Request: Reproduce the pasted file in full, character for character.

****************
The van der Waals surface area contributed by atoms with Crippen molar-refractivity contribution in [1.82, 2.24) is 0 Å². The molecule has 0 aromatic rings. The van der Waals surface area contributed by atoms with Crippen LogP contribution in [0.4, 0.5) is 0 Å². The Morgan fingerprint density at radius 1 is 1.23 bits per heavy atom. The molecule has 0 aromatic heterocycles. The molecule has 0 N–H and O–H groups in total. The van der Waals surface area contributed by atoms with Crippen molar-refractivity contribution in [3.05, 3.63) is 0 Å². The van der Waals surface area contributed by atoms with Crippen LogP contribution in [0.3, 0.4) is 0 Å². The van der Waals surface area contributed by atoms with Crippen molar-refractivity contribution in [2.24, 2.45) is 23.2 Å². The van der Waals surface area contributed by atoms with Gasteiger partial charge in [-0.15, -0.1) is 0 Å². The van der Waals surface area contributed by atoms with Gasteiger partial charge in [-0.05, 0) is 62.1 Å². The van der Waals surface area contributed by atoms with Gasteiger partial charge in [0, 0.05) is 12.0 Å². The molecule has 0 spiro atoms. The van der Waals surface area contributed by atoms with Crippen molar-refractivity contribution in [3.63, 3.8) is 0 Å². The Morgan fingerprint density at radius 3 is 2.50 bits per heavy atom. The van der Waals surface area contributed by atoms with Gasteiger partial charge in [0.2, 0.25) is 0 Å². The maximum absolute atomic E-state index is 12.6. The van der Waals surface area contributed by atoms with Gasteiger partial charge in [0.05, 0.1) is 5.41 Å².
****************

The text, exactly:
The van der Waals surface area contributed by atoms with Crippen molar-refractivity contribution in [1.82, 2.24) is 0 Å². The molecule has 0 aromatic rings. The van der Waals surface area contributed by atoms with Crippen LogP contribution in [0.4, 0.5) is 0 Å². The Morgan fingerprint density at radius 1 is 1.23 bits per heavy atom. The molecule has 0 aromatic heterocycles. The molecule has 0 N–H and O–H groups in total. The van der Waals surface area contributed by atoms with Crippen molar-refractivity contribution in [3.05, 3.63) is 0 Å². The van der Waals surface area contributed by atoms with Crippen LogP contribution in [0.3, 0.4) is 0 Å². The van der Waals surface area contributed by atoms with Crippen molar-refractivity contribution in [2.24, 2.45) is 23.2 Å². The van der Waals surface area contributed by atoms with Gasteiger partial charge in [-0.15, -0.1) is 0 Å². The van der Waals surface area contributed by atoms with Gasteiger partial charge in [-0.05, 0) is 62.1 Å². The van der Waals surface area contributed by atoms with Gasteiger partial charge in [0, 0.05) is 12.0 Å². The molecule has 0 spiro atoms. The van der Waals surface area contributed by atoms with Crippen molar-refractivity contribution in [3.63, 3.8) is 0 Å². The Morgan fingerprint density at radius 3 is 2.50 bits per heavy atom. The van der Waals surface area contributed by atoms with Gasteiger partial charge in [0.2, 0.25) is 0 Å². The maximum absolute atomic E-state index is 12.6. The van der Waals surface area contributed by atoms with Gasteiger partial charge in [0.05, 0.1) is 5.41 Å².